The Atlas V rocket successfully launched early Friday from
Cape Canaveral, carrying a satellite that will offer navigational assistance to the American military as well as civilians.

Friday’s launch at 8:38 a.m. was the first of the year for
United Launch Alliance, a 50-50 joint venture between Lockheed Martin and the Boeing Company. It is the second of the year for the United States following January’s Falcon 9 launch which successfully deployed the Jason-3 satellite into low Earth orbit.

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"Today's launch marks a momentous milestone in the
history of the Global Positioning System. It is the twelfth and last GPS IIF satellite and closes out nearly 27 years of launches for the GPS Block II family of satellites," Col. Shawn Fairhurst, 45th SW vice commander, who served as the Launch Decision Authority, said in a statement. "As the nation's premier gateway to space, we are proud to be part of the team
providing GPS and its capabilities to the world and look forward to the future as we begin preparation for the next generation of GPS III satellites.”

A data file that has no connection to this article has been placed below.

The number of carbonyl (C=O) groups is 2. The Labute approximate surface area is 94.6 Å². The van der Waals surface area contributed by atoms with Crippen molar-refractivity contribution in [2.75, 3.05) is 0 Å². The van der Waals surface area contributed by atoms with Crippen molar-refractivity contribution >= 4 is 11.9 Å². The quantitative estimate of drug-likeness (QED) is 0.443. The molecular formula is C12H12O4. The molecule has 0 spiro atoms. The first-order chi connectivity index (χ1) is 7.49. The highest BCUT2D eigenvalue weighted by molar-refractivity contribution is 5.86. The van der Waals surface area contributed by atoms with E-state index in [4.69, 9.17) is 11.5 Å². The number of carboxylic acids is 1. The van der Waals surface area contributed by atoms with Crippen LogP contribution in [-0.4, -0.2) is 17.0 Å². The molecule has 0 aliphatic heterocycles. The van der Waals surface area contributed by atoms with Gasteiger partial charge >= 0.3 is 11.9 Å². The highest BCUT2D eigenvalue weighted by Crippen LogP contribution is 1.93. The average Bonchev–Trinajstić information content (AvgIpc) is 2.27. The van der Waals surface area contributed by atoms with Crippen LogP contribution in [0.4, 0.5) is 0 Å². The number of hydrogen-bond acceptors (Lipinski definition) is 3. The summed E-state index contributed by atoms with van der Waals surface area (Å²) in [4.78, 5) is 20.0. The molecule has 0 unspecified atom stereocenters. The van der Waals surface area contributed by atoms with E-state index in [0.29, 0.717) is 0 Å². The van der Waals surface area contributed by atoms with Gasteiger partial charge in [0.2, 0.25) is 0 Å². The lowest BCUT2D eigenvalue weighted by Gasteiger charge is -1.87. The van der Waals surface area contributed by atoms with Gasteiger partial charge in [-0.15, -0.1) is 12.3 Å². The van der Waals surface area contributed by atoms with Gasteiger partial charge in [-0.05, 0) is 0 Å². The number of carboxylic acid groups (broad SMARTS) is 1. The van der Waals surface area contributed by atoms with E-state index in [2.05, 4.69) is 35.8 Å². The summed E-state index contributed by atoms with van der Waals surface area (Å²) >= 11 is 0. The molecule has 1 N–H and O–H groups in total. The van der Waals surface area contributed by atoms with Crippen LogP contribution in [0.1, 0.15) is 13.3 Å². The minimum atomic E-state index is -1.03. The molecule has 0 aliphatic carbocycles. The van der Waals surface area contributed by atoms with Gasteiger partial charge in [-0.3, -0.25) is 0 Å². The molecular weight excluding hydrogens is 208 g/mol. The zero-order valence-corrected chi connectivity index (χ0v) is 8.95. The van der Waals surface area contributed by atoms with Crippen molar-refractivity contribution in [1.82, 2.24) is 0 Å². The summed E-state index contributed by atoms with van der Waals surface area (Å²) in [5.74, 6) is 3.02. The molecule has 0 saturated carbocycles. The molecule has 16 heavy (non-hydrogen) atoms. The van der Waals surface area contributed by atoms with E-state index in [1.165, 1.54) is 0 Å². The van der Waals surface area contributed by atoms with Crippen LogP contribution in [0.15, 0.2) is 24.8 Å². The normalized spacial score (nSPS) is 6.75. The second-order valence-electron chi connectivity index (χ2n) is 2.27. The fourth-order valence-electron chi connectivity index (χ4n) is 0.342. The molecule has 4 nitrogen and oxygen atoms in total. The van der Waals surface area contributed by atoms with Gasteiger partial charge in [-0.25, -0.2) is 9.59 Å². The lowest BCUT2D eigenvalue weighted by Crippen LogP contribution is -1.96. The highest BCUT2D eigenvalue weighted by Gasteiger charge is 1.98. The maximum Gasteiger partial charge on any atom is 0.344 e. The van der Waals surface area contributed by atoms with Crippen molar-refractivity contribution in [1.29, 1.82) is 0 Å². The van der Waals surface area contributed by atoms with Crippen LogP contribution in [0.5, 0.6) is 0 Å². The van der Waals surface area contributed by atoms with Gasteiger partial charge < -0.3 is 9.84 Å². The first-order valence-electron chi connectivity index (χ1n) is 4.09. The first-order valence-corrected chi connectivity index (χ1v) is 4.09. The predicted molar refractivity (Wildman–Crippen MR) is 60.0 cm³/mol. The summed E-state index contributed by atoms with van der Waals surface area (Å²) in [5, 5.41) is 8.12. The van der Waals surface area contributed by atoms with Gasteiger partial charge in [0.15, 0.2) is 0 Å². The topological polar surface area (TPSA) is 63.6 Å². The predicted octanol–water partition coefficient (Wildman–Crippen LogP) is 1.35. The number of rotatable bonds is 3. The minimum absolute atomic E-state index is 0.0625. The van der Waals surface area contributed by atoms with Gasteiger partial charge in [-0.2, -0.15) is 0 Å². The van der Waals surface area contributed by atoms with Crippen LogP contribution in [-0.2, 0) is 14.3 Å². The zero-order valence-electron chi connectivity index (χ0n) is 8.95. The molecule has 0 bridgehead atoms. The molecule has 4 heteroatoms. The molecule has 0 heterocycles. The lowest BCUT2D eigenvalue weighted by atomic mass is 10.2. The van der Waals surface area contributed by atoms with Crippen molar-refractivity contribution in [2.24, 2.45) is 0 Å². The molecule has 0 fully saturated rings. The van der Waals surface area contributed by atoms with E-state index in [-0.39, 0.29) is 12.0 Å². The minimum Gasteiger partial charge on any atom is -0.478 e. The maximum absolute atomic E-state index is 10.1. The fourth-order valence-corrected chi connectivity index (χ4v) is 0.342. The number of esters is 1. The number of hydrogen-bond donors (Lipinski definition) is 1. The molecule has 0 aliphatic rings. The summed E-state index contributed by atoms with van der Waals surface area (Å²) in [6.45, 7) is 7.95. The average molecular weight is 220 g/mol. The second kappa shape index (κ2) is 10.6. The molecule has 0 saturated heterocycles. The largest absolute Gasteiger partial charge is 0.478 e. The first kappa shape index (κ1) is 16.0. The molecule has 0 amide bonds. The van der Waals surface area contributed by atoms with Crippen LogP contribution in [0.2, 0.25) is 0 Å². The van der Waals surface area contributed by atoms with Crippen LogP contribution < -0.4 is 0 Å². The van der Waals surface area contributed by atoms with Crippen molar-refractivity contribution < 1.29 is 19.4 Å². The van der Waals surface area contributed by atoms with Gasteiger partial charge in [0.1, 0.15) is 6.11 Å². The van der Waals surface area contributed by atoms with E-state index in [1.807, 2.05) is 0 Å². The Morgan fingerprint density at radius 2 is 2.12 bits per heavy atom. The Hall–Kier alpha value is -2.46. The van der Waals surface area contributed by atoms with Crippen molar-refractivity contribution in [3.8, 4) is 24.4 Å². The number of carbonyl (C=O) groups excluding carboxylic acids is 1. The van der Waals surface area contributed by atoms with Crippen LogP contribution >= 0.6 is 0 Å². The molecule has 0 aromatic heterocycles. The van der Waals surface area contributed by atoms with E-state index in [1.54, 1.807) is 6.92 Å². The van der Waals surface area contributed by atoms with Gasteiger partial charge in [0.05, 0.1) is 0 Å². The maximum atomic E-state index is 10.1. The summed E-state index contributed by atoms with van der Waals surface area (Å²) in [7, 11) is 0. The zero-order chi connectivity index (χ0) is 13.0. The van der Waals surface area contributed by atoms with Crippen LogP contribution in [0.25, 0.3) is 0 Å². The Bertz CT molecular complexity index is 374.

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The IIF-12 launch date was initially delayed when ULA
officials were alerted to a possible problem with electrical connectors in the Atlas V booster, according to Space.com. In a media briefing Jan. 29, Walter Lauderdale, the GPS IIF-12 mission director, said the problem was fully investigated and solved.

"We took the time to inspect all the subject connectors
and verified the integrity of those connectors," Lauderdale said. "Frankly, a day or two delay cannot possibly compare to the loss of a vital national asset. That is the nature of a sharp focus on mission success."

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This $131 million, GPS IIF-12 satellite is one of the
next-generation GPS satellites that promises greater accuracy, increased signals, and enhanced performance for users. The Boeing-built satellite, which will also benefit civilians who depend on GPS, joins a constellation of 30 other operational GPS satellites, the first of which was launched in 1990, according to Space.com.

It will fly at an altitude of about 12,500 miles.